The Gestalts of an Expat

Article for the N.S.G. electronic journal "e-wareness",

Leiden, February 2014 

 

Reality versus Fantasy

Like all things in life, being an expatriate* is an experience you can adequately comprehend, only if you experience it. And it goes without saying, that despite that, everybody has an opinion, whether they have experience or not. When I visit my home country, there are, almost always, a few moments of horror, when your doctor’s assistant, the hairdresser or anyone with zero experience in living abroad, will say: “Oh! You are living abroad, how amazing is that! You are so lucky! Living there should be perfect, unlike this mess here”. Like you are living in wonderland or paradise. In the beginning, I bothered enough, to explain that life is nowhere easy, but not anymore. I rather let people into their blissful ignorant fantasies, than come across as an arrogant, ungrateful country deserter. Because, that is what happens, most of the times, to expats, who dare to acknowledge the difficulties of living abroad. Being an expat is a more luxurious choice than being an immigrant. Thus, being an immigrant you don’t need to explain yourself for your choice, people assume you were forced into it. As an expat, on the other hand, not only you need to explain your fully deliberate choice, but also, you don’t get to complain about it. But the truth is, most expats that I know, are struggling on a regular basis with quite some issues. Little daily issues or bigger life changing dilemmas, just like everybody else, only, surrounded with an extra veil of insecurity and loneliness. In addition, you have naturally, all the problems of adapting to the culture, the language, the weather, this new different environment, which some people never get used to.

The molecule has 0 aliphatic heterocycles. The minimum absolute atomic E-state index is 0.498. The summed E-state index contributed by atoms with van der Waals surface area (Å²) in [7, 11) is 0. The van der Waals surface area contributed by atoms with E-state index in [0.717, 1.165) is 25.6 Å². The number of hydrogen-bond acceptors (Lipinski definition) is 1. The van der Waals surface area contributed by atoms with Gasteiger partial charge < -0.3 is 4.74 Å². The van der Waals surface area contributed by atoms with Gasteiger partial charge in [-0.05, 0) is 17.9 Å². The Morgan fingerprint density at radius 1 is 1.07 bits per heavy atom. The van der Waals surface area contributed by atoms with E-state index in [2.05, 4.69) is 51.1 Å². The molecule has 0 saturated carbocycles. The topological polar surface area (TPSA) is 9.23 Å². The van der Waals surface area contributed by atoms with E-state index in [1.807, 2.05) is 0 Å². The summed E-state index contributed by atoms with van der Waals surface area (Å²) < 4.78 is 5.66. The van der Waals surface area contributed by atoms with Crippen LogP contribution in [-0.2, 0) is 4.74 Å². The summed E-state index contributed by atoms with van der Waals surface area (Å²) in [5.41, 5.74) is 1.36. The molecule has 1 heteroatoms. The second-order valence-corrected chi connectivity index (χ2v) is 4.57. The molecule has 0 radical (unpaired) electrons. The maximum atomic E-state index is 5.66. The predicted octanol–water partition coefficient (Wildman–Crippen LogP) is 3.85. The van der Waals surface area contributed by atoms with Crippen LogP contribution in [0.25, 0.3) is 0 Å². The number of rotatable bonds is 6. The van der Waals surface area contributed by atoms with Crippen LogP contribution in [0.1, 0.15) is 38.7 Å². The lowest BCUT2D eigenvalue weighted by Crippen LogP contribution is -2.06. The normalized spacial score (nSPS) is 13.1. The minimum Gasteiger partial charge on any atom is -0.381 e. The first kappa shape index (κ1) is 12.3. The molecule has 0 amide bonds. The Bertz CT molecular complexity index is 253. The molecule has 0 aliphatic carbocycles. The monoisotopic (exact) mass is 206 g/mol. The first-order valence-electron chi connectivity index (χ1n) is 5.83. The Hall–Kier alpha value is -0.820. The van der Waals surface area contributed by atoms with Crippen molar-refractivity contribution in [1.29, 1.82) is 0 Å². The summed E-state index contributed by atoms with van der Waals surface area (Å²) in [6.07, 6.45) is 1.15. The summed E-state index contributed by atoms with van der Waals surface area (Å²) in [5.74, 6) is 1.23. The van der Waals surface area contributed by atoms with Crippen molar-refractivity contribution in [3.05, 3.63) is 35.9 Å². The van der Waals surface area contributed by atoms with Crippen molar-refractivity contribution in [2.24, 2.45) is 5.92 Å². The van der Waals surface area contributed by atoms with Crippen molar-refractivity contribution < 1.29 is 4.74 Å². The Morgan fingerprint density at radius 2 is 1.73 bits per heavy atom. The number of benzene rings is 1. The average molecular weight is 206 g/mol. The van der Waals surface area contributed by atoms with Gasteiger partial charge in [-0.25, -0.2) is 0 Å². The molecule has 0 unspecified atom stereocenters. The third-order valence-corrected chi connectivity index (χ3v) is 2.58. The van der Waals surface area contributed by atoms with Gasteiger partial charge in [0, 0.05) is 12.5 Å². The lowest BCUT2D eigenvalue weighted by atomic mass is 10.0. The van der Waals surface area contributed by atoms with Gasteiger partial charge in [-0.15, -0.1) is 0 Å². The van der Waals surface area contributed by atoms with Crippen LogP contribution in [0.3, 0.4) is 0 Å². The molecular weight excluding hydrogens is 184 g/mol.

The dance of the lost contact(s)

Like Gestalt theory indicates, we only exist in relationship to our environment. We exist in an ever-changing field, constituted of people, physical and abstract surroundings, ethical codes; whatever contains us in a way. As I mentioned before, by moving to another country, you have to start this contact from scratch. Moreover, there is an extra difficulty in being expat in respects to your environment and that is, that your environment could be changing a bit faster than usual. Lots of expats have to move frequently from one country to another and even if they don’t, fast changes are taking place anyways. What I personally find the toughest to accept is the people coming and going, in and out of your life. You not only have to say goodbye to your loved ones in your home country and bear that pain, you also have to say many goodbyes in the country you are living in. Expats very often develop relationships and usually work together with other expats and expats move a lot. In the course of four years living here, I had to say goodbye to classmates, colleagues, acquaintances, friends, and good friends. I have attended an awfully lot of goodbye parties and drinks and I have to confess, every time it gets worse. Especially when the good friends leave, you cannot help but wonder, what is left for you here?

 

Appreciate the difference

Fortunately, you have enough good reasons to support your choice of living somewhere, otherwise you would better go back, or find a new country to experiment with! During my expat life, I quickly realised that new countries are exactly like new relationships. The new ones always look all shiny and exciting in the beginning, a probable perfect match for you. Only to discover later, that there is nothing flawless in this world. You begin your new “affair” thrilled and soon comes the moment that you start making comparisons, favourable in the beginning of your new love. “This is so much better here”, “That could never happen in my previous situation!” but sooner or later these comparisons can turn around “Oh, it was so much better before”, “That would never happen in my previous situation”.